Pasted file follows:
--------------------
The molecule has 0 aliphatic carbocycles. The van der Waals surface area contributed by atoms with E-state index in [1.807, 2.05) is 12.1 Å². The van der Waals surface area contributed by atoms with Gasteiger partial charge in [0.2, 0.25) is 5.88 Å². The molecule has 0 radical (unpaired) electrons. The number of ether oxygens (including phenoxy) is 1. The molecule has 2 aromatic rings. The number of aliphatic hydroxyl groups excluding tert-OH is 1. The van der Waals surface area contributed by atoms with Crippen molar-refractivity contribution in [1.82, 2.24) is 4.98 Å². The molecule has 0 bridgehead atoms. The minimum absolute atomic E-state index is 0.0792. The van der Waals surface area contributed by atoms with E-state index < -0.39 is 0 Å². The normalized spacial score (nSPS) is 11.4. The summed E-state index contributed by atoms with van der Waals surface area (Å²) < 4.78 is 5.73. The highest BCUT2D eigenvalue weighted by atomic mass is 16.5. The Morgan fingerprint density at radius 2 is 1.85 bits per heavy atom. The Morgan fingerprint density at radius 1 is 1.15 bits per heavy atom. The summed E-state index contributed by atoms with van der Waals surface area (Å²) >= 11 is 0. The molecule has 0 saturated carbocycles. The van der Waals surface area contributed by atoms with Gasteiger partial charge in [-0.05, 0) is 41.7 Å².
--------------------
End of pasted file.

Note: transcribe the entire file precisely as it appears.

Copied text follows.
The molecule has 0 aliphatic carbocycles. The van der Waals surface area contributed by atoms with E-state index in [1.807, 2.05) is 12.1 Å². The van der Waals surface area contributed by atoms with Gasteiger partial charge in [0.2, 0.25) is 5.88 Å². The molecule has 0 radical (unpaired) electrons. The number of ether oxygens (including phenoxy) is 1. The molecule has 2 aromatic rings. The number of aliphatic hydroxyl groups excluding tert-OH is 1. The van der Waals surface area contributed by atoms with Crippen molar-refractivity contribution in [1.82, 2.24) is 4.98 Å². The molecule has 0 bridgehead atoms. The minimum absolute atomic E-state index is 0.0792. The van der Waals surface area contributed by atoms with E-state index < -0.39 is 0 Å². The normalized spacial score (nSPS) is 11.4. The summed E-state index contributed by atoms with van der Waals surface area (Å²) < 4.78 is 5.73. The highest BCUT2D eigenvalue weighted by atomic mass is 16.5. The Morgan fingerprint density at radius 2 is 1.85 bits per heavy atom. The Morgan fingerprint density at radius 1 is 1.15 bits per heavy atom. The summed E-state index contributed by atoms with van der Waals surface area (Å²) >= 11 is 0. The molecule has 0 saturated carbocycles. The van der Waals surface area contributed by atoms with Gasteiger partial charge in [-0.05, 0) is 41.7 Å².